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IN RE PIPER AIRCRAFT

April 27, 1992

IN RE PIPER AIRCRAFT. CHRISTOPHER VERBIL, Plaintiff,
v.
AVCO CORPORATION, PIPER AIRCRAFT CORPORATION, et al AND CONSOLIDATED ACTIONS.


WARE


The opinion of the court was delivered by: JAMES WARE

I. INTRODUCTION

 II. BACKGROUND

 The judgment against AVCO was arrived at after a jury trial. The case arose from the crash of a Piper PA-28R-200 aircraft on December 5, 1987 in San Jose, California. Three passengers, Sherman, Jones and Smith died as a result of the crash and the pilot, Verbil sustained serious injuries. The families of the deceased passengers and Verbil filed separate actions against AVCO and Piper Aircraft which were consolidated for trial and pretrial proceedings. Prior to the trial, Piper Aircraft was dismissed from the suit and Verbil's insurer paid awards to Plaintiffs Sherman, Jones and Smith in settlement of claims against Verbil.

 A. Jury Verdict and Judgment

 The jury found AVCO liable for Plaintiffs' injuries and found comparative fault on the part of Plaintiff Verbil. The jury held Verbil responsible for 16% of the injury to Plaintiffs and AVCO responsible for 84%. The awards to each Plaintiff were identified as either economic or non-economic damages and in entering the judgment, the Court applied Cal. Civ. Code § 1431.2 and reduced AVCO's liability for non-economic damages based on the 16% comparative fault attributed to Plaintiff Verbil.

 The jury was not informed of the pre-verdict settlement awards paid by Verbil's insurer. However, the jury's award figures were adjusted so that the judgment against AVCO reflected a partial credit based on that percentage of the settlement award which represented Plaintiffs' economic damages. The adjustment to the jury awards were based on recommendations submitted in Plaintiffs' ADJUSTMENTS TO THE JURY'S AWARD OF DAMAGES. *fn1" See also Judgment.

 B. The Present Motions

 Several motions are before the Court. The Defendant moves for an alteration in the judgment under Fed. R. Civ. P. 59 and seeks an order compelling a set off for the total amounts paid by Verbil's insurance to the remaining three Plaintiffs in the preverdict settlement agreement. AVCO also seeks to strike the award of prejudgment interest on the ground that it was not included in the jury award nor is it appropriate for this case.

 Finally, the Defendant moves for a new trial and for judgment notwithstanding the verdict and Plaintiff Verbil presents a motion for judgment notwithstanding the verdict. The Court does not find the motions for a new trial and for judgment notwithstanding the verdict compelling.

 In its motion for an order compelling a set off, AVCO argues that the Court erred by failing to apply Cal. Code Civ. Proc. § 877(a) which would have provided a set off to AVCO for the total amount paid to the Plaintiffs by Verbil's insurer. Plaintiffs agree that AVCO is entitled to a set off for the economic damages which they recovered through the prior settlement agreement. Moreover, Plaintiffs note that the judgment entered reflects a partial credit for AVCO based on the proportion of the settlement recovery which represented economic damages. But they argue that under the applicable provisions of Cal. Civ. Code, § § 1431.1, 1431.2, AVCO is not entitled to a set off for any non-economic damages paid as part of the settlement.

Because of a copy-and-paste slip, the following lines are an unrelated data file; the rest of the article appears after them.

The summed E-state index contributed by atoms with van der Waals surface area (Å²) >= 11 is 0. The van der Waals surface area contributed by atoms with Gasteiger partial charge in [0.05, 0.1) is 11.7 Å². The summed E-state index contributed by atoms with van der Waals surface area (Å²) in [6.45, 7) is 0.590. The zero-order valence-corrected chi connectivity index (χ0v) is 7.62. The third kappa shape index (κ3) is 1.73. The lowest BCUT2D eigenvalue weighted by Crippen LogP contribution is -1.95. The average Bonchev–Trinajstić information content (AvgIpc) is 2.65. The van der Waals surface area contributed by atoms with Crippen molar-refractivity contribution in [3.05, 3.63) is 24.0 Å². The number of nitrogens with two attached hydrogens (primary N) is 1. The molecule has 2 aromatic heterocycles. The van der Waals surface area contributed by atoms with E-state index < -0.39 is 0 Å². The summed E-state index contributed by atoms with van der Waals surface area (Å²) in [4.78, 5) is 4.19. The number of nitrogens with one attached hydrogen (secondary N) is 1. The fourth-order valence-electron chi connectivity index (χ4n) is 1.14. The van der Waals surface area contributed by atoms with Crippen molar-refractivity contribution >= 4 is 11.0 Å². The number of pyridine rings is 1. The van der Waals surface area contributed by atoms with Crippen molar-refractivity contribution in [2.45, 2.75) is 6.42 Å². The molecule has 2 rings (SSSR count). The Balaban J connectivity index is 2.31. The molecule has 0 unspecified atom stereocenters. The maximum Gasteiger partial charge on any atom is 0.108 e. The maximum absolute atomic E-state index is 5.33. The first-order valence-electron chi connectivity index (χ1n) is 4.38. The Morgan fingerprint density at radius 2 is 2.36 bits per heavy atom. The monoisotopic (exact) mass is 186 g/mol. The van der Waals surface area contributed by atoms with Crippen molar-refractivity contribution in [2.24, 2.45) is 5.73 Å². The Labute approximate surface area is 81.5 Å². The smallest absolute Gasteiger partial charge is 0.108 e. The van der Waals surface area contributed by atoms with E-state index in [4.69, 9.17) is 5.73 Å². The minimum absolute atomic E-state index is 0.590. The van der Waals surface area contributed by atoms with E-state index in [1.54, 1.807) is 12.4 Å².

III. DISCUSSION

 A. The Statutory Provisions

 1. Applicability of Cal. Code Civ. Proc. § 877(a)

 Section 877(a) provides that a judgment against a nonsettling tortfeasor shall be reduced by the amount paid prior to verdict by a settling joint tortfeasor. Sub-Section (a) states in pertinent part that a settlement entered into in good faith before judgment or verdict:

 Shall not discharge any other such party from liability . . . but it shall reduce the claims against the others in the amount stipulated by the release, the dismissal or the covenant, or in the amount of the consideration paid for it whichever is the greater.

 Cal. Code Civ. Proc. § 877(a) (West 1980 & Supp. 1992).

 AVCO notes that as joint tortfeasors, Verbil and AVCO are jointly liable for all economic damages sustained by the Plaintiffs. AVCO reasons that the awards entered through the settlement agreement must be set off from the awards entered by way of judgment from the trial without distinguishing whether the settlement amounts are economic or non-economic.

 Plaintiffs accede that AVCO is entitled to a set off for economic damages paid by Verbil's insurance company to each of the remaining three Plaintiffs. They note that such a set off was included in the adjustments submitted to the Court and reflected in the Judgment. However, Plaintiffs maintain that Cal. Civ. Code § 1431.2 is also applicable to the instant situation and reason that AVCO is not entitled to a set off for any non-economic damages awarded as part of the pre-verdict settlement agreement with Verbil.

 The language of the first paragraph of § 877 provides that the release be entered in good faith. *fn2" Here, there have been no allegations that the pre-verdict settlement was not a good faith settlement which would preclude the applicability of § 877. See, Federal Sav. and Loan Ins. Corp. v. Butler, 904 F.2d 505, 512 (9th Cir. 1990)(noting that provisions of section 877 require that settlement must be in good faith.); Tech-Bilt, Inc. v. Woodward-Clyde & Assoc., 38 Cal. 3d 488, 698 P.2d 159, 163-65 ( Cal. 1985, 213 Cal. Rptr. 256 )(reviewing history preceding enactment of § 877 and § 877.6 and rationale of good faith provision); American Motorcycle Ass'n v. Superior Court, 20 Cal. 3d 578, 578 P.2d 899, 915 ( Cal. 1978, 146 Cal. Rptr. 182 )(noting good faith ...


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